EV startup Lucid Motors formally announced Monday its plan to go public via merging with Michael Klein-backed SPAC, Churchill Capital Corp IV. The two companies were said to be in discussions last month. The deal, which is the largest in a series of similar tie-ups between EV companies and SPACs, sent the shares of the SPAC plunging in early trading Tuesday.
Crashing After Massive Gains
Churchill’s shares have rocketed over 470% since it was first reported that the SPAC is in talks with Lucid Motors for a merger last month. The entities confirmed Monday night that the deliveries of Lucid’s first car, a luxury sedan called the Air, will now be delayed until the second half of this year. Previously, the deliveries were expected this spring. Shares of the SPAC tumbled as much as 46% to less than $31 per share.
Lucid Motors’ Hunt For Capital
The Newark, California-based Lucid Motors initially faced hurdles in raising capital until September 2018 when it received $1 billion from Saudi Arabia’s sovereign wealth fund. The equity value of the current transaction is $16.3 billion which would pay the existing shareholders $11.75 billion.
The merger now values the automotive car company at a whopping $24 billion. This massive figure represents the combined entities’ “pro-forma equity value”, according to Bloomberg. Previous mergers of EV start-ups including Nikola, Fisker, and Lordstown Motors, with SPACs, were at valuations under $4 billion.
The deal includes $2.1 billion in cash from CCIV, a $2.5 billion capital infusion from a private place in public equity (PIPE) led by Saudi Arabia’s wealth fund, the Public Investment Fund (PIF), which owns 85% of the company after a $600 million infusion, at $15 per share, along with BlackRock, Fidelity Management, and more, making a total investment of $4.6 billion. The PIPE sold over 50% over CCIV’s net asset value which, according to Bloomberg, translates into a $24 billion pro-forma equity value.
Lucid Motors’ High Price
Since investors are looking to capitalize on the growing EV demand, the question emerges whether Lucid Motors is a good buy. Before the merger was announced, Lucid had a valuation of $92 billion based on 1.6 billion shares that will be outstanding post the merger’s closing in the second quarter of 2021.
Unfortunately, after shares crashed 40% in pre-market trading, Lucid’s value tumbled to $57 billion. The value is still relatively quite high as compared to other EV startups. Let’s look at some factors that could justify such a high price.
According to Lucid Motors’ investor presentation, the company expects revenue to grow at a 5% compound annual rate from $496 billion in 2018 to $742 billion in 2026. The company revealed that the government’s push for EVs along with high consumer demand led the EV market to grab 5% of new car sales in 2020. Targeting such a lucrative market, Lucid hopes it can attract an audience through its compelling value proposition which revolves around three elements:
- Well-Positioned Brand: Addressing wants and needs of “post luxury” generation of consumers through alignment with their values including well-being, refinement, experience, sustainability, and physical & emotional engagement.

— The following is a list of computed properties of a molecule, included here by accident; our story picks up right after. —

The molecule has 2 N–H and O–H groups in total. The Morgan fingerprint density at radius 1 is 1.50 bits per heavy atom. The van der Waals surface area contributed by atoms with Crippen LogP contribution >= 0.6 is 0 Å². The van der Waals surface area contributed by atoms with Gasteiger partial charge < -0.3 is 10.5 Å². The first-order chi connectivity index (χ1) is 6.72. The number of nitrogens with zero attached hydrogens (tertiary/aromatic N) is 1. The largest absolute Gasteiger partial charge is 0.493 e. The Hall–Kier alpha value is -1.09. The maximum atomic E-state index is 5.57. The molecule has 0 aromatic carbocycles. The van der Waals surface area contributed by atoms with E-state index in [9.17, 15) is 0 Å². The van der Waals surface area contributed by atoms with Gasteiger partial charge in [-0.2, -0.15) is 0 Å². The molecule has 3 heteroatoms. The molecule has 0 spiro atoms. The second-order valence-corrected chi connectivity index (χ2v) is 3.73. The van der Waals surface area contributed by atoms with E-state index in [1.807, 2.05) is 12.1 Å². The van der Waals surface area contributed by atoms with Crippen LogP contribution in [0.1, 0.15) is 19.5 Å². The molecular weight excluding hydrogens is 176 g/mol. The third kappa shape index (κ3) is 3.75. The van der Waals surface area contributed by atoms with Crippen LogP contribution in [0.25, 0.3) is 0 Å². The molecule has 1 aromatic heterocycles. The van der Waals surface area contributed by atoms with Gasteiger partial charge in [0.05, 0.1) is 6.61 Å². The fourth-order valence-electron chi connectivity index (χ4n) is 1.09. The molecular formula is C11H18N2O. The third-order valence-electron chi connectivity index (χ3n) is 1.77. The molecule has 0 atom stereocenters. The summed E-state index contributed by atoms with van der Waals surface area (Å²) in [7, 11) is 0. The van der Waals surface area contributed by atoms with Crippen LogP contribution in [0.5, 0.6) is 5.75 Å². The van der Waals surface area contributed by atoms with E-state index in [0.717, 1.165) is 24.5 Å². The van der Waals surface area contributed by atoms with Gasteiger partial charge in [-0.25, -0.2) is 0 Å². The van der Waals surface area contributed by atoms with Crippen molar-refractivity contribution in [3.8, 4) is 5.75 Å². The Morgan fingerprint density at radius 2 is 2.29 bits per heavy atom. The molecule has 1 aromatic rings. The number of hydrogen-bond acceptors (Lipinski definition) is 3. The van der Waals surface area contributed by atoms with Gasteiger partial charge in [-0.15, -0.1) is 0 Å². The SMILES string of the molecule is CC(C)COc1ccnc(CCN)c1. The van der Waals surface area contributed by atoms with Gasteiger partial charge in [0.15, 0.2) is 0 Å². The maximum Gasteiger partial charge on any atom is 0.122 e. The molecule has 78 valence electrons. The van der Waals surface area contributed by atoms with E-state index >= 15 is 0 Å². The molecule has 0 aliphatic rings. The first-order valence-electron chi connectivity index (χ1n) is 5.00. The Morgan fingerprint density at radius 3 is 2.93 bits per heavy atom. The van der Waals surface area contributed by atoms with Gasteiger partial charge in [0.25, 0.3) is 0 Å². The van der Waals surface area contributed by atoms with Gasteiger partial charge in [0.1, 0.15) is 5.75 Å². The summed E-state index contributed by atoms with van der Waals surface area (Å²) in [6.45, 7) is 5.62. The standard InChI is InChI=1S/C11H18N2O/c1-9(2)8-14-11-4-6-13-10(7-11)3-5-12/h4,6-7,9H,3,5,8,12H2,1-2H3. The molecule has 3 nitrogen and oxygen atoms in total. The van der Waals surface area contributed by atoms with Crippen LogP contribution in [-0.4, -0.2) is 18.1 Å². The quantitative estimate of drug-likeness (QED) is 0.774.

- Attractive Product Features: The shiny pictures of Lucid’s first car, the Air, show the spacious, luxurious interior along with a compact, efficient exterior. Priced at $169,500, the Air comes with 1,080 horsepower. With its battery efficiency of over 4.5 miles per kilowatt-hour and 517 miles vehicle range, the car goes beyond the Tesla S which has them under 4.0 and 412 respectively. Billionaire Elon Musk lowered the price of Tesla’s Model S after Lucid released the price of its sedan.
- Manufacturing Expansion: According to Lucid, the manufacturing plant at Casa Grande, Arizona, can manufacture around 34,000 units per year and will expand up to 90,000 units per year in phase 2, reaching 365,000 units per year at full capacity. The merger will generate around $4.4 billion in cash for the expansion plan.
The company aims to start selling a huge number of vehicles from next year. It estimates to manufacture and sell 20,000 cars in 2022, 49,000 in 2023, and a massive 500,000 cars per year by 2030 which will include the Air, the Gravity SUV, and potential models, according to Bloomberg.
Revenue will jump from $97 million in 2021 to around $22.8 billion in 2026 representing a 198% compound annual growth rate. Free cash flow is expected to be negative through 2024 and the company will need $600 million in bridge financing until the deal closes.
Earnings before interest and taxes (EBIT) are estimated to be positive in 2025. EBIT is predicted to be negative around $1.5 billion as it gradually lowers and turns positive to $637 million in 2025 and reaches around $1.8 billion in 2026.
Lucid Motors is currently led by CEO Peter Rawlinson, a former Tesla engineering executive and automotive veteran. Rawlinson joined Lucid Motors as chief technology officer in 2013 before taking up the responsibilities of being the CEO in April 2019.
Initially, the company focused on electric battery technology, under the name “Atieva”, after which it transitioned towards manufacturing electric vehicles, three years after Rawlinson joined the company. Lucid currently employs around 2,000 people which is expected to increase to 3,000 in the US by the end of 2022.
When the deal closes, the merged entity is expected to be listed on the New York Stock Exchange under the ticker symbol, “LCID”.